Wall Street strategists are looking at the stock market and loving what they see, pushing some to kick up their price targets even though the market's path looks inundated with landmines.
Piper Jaffray jumped to the front of the market bull line Thursday, releasing projections that put the Standard & Poor's 500 on a glide path to 1,550 in six months, 1,700 in 12 months, and a fat 2,000 two years from now.
With Europe in recession (learn more), the U.S. facing the dangers of rising taxes and spending cuts associated with the so-called fiscal cliffand growth slowing around the world, such projections seem a tad ambitious and dependent on a virtually perfect world in terms of policy making.
"The bias is certainly to the upside, there's no doubt about that," said Dan Greenhaus, chief global strategist at BTIG in New York. "But picking a price point at this time is fraught with difficulties given the importance of policy makers."
Piper Jaffray, though, is hardly alone in its optimism.
Standard & Poor's/Capital IQ recently boosted its 12-month S&P 500 target to 1500, JPMorgan expects the index to jump to 1,475 by early November, and investor sentiment levels are finally coming off bearish levels seen through most of the year. The American Association of Individual Investors said Thursday that poll respondents are now 41 percent bullish, the first break above the long-term average of 39 percent since March.
So what's causing all the happy feelings?
The current rally off the early-June lows has come primarily because of confidence that central bankers, both in Europe and the U.S., are about to juice their respective economies with more easing aimed at stimulating economic growth.
But there are other reasons as well.
Piper Jaffray principal Craig Johnson pointed to historical similarities of the current 13-year secular bear market to market behavior of 35 years ago or so. Those similarities include a long-term market consolidation, low trading volume and rising bond yields.
Johnson expects falling commodity prices, rising earnings and an economic recovery led by housing to boost the stock market.
"Evidence suggests to us that conditions are right for the broader market to finally break out to new highs, and thus a new bull market may be closer than most investors think," Johnson said in an analysis for clients. "The parallels of the current secular bear market with that of the 1970s through the early 1980s suggest that we are in the latter stages of a bear market."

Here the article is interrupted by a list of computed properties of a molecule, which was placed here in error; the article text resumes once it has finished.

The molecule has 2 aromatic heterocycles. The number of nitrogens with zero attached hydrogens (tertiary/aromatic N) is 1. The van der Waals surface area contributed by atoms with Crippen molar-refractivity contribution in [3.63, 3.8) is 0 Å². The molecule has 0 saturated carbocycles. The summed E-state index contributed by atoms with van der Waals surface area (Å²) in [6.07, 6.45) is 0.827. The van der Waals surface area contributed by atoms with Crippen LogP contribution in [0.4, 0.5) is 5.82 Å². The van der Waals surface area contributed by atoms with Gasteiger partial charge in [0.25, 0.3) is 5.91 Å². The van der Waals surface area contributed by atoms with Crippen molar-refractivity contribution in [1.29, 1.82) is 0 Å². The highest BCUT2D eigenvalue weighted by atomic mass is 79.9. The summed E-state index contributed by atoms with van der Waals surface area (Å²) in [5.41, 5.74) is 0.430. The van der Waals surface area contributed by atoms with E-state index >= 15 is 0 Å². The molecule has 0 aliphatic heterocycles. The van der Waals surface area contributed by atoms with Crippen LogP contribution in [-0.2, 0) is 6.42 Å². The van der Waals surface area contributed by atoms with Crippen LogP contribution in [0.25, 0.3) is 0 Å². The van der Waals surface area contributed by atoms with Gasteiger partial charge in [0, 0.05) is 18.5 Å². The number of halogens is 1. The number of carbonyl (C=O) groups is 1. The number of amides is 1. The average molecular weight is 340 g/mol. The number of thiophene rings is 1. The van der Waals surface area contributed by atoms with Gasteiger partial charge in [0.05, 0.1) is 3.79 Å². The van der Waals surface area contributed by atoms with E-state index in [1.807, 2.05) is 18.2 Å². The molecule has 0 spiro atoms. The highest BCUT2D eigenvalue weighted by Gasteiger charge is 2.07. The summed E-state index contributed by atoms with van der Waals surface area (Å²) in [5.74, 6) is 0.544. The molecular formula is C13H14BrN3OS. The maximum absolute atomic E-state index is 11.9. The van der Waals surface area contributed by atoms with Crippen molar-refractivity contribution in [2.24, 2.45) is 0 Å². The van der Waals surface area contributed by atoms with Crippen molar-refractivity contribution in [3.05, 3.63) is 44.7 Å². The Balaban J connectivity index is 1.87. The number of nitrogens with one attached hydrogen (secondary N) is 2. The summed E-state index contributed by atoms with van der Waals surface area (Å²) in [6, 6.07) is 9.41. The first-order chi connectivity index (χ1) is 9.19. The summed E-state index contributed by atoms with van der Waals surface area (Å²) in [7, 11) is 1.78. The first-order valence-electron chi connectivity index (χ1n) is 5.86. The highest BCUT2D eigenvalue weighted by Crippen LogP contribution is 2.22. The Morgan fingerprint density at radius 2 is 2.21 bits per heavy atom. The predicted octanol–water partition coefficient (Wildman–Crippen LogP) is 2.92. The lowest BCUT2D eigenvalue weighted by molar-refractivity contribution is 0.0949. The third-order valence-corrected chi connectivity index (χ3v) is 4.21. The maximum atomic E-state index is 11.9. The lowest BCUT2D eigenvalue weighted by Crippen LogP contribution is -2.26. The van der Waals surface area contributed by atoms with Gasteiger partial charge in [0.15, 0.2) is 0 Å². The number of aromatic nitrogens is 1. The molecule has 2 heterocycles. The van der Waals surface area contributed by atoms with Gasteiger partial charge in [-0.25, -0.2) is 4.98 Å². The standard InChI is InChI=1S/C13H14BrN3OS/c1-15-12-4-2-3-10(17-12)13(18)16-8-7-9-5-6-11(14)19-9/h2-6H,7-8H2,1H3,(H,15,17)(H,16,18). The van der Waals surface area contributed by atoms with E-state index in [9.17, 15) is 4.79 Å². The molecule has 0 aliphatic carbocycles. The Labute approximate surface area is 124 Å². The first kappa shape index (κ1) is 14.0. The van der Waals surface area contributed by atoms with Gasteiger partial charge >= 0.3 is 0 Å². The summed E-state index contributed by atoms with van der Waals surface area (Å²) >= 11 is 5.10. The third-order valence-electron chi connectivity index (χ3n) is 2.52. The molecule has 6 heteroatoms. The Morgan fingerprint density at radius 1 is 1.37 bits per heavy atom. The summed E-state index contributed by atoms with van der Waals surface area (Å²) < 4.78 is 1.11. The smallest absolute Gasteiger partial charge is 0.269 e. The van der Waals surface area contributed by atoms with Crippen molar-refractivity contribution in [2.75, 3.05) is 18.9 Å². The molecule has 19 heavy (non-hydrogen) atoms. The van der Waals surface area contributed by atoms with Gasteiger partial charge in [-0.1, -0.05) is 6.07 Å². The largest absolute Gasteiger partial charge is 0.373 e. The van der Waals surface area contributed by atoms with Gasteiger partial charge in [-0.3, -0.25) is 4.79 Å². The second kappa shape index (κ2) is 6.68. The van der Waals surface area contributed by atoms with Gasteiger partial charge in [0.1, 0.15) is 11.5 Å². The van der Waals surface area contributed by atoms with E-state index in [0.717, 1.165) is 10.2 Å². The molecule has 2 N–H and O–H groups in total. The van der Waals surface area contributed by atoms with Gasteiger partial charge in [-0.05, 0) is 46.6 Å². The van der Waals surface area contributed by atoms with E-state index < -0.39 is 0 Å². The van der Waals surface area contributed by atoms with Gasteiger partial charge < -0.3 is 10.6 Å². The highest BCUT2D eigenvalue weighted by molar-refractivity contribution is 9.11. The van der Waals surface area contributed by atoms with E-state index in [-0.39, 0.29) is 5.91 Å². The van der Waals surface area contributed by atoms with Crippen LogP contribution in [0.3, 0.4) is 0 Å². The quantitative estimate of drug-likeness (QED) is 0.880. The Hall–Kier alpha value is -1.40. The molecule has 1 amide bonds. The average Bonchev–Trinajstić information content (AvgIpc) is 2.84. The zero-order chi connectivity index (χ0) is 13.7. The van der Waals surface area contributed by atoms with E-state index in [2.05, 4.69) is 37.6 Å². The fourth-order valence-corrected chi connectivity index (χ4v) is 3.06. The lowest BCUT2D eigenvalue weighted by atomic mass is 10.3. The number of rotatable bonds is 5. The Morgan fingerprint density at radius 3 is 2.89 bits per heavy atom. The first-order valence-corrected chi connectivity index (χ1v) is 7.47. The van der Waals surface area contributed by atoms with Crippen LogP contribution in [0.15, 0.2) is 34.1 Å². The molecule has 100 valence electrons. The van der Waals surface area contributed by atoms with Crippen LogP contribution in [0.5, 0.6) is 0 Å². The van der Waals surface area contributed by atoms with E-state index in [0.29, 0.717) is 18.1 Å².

Indeed, someone falling asleep 13 years ago and waking today would find a stock marketlittle changed.
Trading volume is averaging 5.7 billion shares in August, the worst in five years.
And government bond yields have come off their historic lows, with the 10-year Treasury rising from 1.43 percent on July 25 to 1.68 percent Thursday afternoon.
Sentiment remains poor despite the AAII poll, with money flooding out of equity mutual funds and into bonds as most investors remain unconvinced that stocks will not get throttled by the various macro concerns lurking.
"History and technicals appear to be agreeing with each other, whereas fundamentals and macro concerns are keeping people on the sidelines," said Sam Stovall, S&P's chief equity strategist.
In fact, Stovall said the primary thing that could stop the market rally is too much enthusiasm, and he pointed out that September is the market's worst month historically and could be ripe for a modest pullback amid all the bullish chatter. (Read More: Stocks Have Peaked, 'Warning Signals' Everywhere: Report.)
Those currently in the market may say, "Wait a minute, we don't want too many people on our boat, you're going to swamp it," Stovall said. "What that might do is set us up for a traditional September softness."
Similarly, Jim Paulsen, chief market strategist at Wells Capital Management Management in Minneapolis, maintains his perpetually bullish stance though he, too, fears that the biggest obstacle for the market's future is overheated sentiment.
"When the consensus investment mindset eventually recovers from an overwhelming bout of crisis psychosis, the stock market rally will likely be near its end," said Paulsen, who has a 1,500 price target on the S&P for 2012.
What he worries about more, though, is that investors have already "missed the best part of the rally" because sentiment was too negative, and by the time the bulk of investors come back, the rally's end will be near.
"You can't wait until you feel comfortable about the world before you invest, because by the time you feel comfortable this thing will be significantly higher valued," he said. "By the time you go in, maybe it's not over, but it's much riskier."